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Latest News

 
  • Blood Processing Methods Affect Microparticles and mtDNA Linked to Blood Transfusion Reactions

    04/11/2016

    OTTAWA, ON – Scientists from Blood Systems Research Institute in San Francisco, California, and Canadian Blood Services’ Centre for Innovation lab in Edmonton, Alberta, report for the first time that specific red blood cell manufacturing methods may be less damaging to cells than others. This finding could help reduce adverse reactions in transfusion recipients and may impact the future of how blood is collected in North America and around the world.

  • Countdown to a Cure, UCSF Magazine, Summer 2016

    04/01/2016

    Spurred by three decades of momentum and fresh funding, scientists mount a major effort to finally defeat AIDS.

  • BSRI Launches Denver Campus, Welcomes Dr. Larry J. Dumont as Senior Investigator and Associate Director

    01/27/2016

    “Under Larry’s direction, BSRI-Denver will be an important participant and contributor in the development and evaluation of new methods, devices and biological products in transfusion medicine,” said Michael Busch, M.D., Ph.D., Blood Systems Senior Vice President for Research and Scientific Programs and BSRI Co-Director. “BSRI has a strong reputation for innovative scientific research and policy development, built over more than half a century. The Denver initiative, with Larry’s leadership and Bonfils’ exceptional facilities, brings BSRI squarely into the development arena of R&D with the practical application of scientific knowledge to make a real difference in the lives of patients who receive transfusions.”

  • Scientists Identify Effective and Novel Mechanisms to Block Chikungunya Virus

    12/10/2015

    Funded by grants from the National Institutes of Health, scientists at Blood Systems Research Institute (BSRI) in San Francisco and the Washington University School of Medicine in St. Louis have found that neutralizing antibodies that engage epitopes including residue E2-W64 are highly potent at inhibiting the virus in mice, due to the importance of E2-W64 in pathogenicity. Furthermore, these antibodies prevent CHIKV from both entering and exiting cells, whereas prior studies of neutralizing antibodies to CHIKV and multiple other classes of viruses have focused on the capacity to block viruses from entering a cell.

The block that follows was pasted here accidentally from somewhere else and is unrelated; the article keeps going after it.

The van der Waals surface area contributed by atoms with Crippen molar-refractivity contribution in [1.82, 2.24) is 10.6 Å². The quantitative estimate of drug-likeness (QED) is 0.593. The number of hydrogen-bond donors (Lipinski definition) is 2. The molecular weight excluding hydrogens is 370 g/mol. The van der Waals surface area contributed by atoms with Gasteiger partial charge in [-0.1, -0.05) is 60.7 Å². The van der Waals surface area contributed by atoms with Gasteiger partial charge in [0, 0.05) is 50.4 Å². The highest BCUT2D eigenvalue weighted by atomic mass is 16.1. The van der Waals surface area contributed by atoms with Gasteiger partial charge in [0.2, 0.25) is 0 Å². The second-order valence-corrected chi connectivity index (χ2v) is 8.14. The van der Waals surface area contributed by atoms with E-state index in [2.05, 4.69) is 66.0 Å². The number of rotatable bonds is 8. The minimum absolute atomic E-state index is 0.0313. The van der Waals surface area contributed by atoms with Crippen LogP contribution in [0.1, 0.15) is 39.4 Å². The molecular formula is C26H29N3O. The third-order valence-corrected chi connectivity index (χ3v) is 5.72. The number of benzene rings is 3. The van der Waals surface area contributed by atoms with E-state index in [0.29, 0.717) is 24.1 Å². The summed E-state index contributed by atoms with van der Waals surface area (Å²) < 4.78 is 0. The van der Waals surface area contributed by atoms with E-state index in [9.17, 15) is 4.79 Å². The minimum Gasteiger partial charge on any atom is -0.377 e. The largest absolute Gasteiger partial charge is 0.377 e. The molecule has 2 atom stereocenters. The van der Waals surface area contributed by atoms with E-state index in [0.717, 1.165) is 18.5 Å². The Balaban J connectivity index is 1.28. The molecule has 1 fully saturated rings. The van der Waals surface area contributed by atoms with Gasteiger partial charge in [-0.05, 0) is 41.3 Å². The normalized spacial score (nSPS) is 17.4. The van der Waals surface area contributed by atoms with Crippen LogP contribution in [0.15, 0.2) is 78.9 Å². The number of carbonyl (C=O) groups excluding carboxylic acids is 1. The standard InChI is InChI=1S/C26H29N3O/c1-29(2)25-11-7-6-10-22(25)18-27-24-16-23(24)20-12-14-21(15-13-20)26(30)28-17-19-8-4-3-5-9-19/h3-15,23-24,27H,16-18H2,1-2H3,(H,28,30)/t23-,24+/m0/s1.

• amfAR Establishes San Francisco-Based Institute for HIV Cure Research

    11/30/2015

    NEW YORK, November 30, 2015 – amfAR, The Foundation for AIDS Research, today announced the establishment of the amfAR Institute for HIV Cure Research, an innovative collaborative enterprise based at the University of California, San Francisco (UCSF). As the cornerstone of amfAR’s $100 million cure research investment strategy, the aim of the Institute will be to develop the scientific basis of a cure for HIV by the end of 2020.

  • Viruses the Focus of the 2013 BSRI Retreat

    Viruses the Focus of the 2013 BSRI Retreat

    09/13/2013

    BSRI's annual scientific retreat took place on September 13 at San Francisco's historic Fort Mason Center. Associate Investigator Graham Simmons organized this virus-focused event which included presentations by BSRI investigators Eric Delwart and Satish Pillai. Joining our investigators were three invited speakers, William Robinson, MD, PhD (Stanford University), Sean Amberg, PhD (SIGA Technologies) and William Switzer, MPH (CDC Division of HIV/AIDS Prevention).